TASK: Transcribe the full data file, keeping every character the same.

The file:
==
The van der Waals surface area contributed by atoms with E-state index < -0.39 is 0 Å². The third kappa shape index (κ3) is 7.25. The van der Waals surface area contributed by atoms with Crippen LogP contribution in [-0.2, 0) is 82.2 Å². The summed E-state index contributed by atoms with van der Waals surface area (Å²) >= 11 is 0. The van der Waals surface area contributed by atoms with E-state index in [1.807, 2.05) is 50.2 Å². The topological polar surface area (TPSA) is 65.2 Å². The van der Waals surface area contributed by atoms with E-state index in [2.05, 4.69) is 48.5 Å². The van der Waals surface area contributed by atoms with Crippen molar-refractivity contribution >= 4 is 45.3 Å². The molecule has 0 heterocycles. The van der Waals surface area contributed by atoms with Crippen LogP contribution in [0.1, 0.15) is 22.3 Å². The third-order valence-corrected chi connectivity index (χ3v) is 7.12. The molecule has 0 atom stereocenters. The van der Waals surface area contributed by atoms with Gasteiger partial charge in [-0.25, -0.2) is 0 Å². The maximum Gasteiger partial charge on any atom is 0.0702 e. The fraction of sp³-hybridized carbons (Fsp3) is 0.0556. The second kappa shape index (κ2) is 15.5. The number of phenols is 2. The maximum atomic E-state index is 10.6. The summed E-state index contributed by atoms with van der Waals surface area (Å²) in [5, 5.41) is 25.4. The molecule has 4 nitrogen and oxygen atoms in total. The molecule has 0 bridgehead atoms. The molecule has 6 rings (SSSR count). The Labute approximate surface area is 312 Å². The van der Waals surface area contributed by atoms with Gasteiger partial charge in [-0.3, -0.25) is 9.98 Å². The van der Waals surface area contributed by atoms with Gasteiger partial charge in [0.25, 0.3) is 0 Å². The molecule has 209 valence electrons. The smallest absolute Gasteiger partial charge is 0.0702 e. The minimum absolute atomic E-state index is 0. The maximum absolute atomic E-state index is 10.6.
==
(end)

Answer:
The van der Waals surface area contributed by atoms with E-state index < -0.39 is 0 Å². The third kappa shape index (κ3) is 7.25. The van der Waals surface area contributed by atoms with Crippen LogP contribution in [-0.2, 0) is 82.2 Å². The summed E-state index contributed by atoms with van der Waals surface area (Å²) >= 11 is 0. The van der Waals surface area contributed by atoms with E-state index in [1.807, 2.05) is 50.2 Å². The topological polar surface area (TPSA) is 65.2 Å². The van der Waals surface area contributed by atoms with E-state index in [2.05, 4.69) is 48.5 Å². The van der Waals surface area contributed by atoms with Crippen molar-refractivity contribution >= 4 is 45.3 Å². The molecule has 0 heterocycles. The van der Waals surface area contributed by atoms with Crippen LogP contribution in [0.1, 0.15) is 22.3 Å². The third-order valence-corrected chi connectivity index (χ3v) is 7.12. The molecule has 0 atom stereocenters. The van der Waals surface area contributed by atoms with Gasteiger partial charge in [-0.25, -0.2) is 0 Å². The maximum Gasteiger partial charge on any atom is 0.0702 e. The fraction of sp³-hybridized carbons (Fsp3) is 0.0556. The second kappa shape index (κ2) is 15.5. The number of phenols is 2. The maximum atomic E-state index is 10.6. The summed E-state index contributed by atoms with van der Waals surface area (Å²) in [5, 5.41) is 25.4. The molecule has 4 nitrogen and oxygen atoms in total. The molecule has 0 bridgehead atoms. The molecule has 6 rings (SSSR count). The Labute approximate surface area is 312 Å². The van der Waals surface area contributed by atoms with Gasteiger partial charge in [-0.3, -0.25) is 9.98 Å². The van der Waals surface area contributed by atoms with Gasteiger partial charge in [0.25, 0.3) is 0 Å². The molecule has 209 valence electrons. The smallest absolute Gasteiger partial charge is 0.0702 e. The minimum absolute atomic E-state index is 0. The maximum absolute atomic E-state index is 10.6.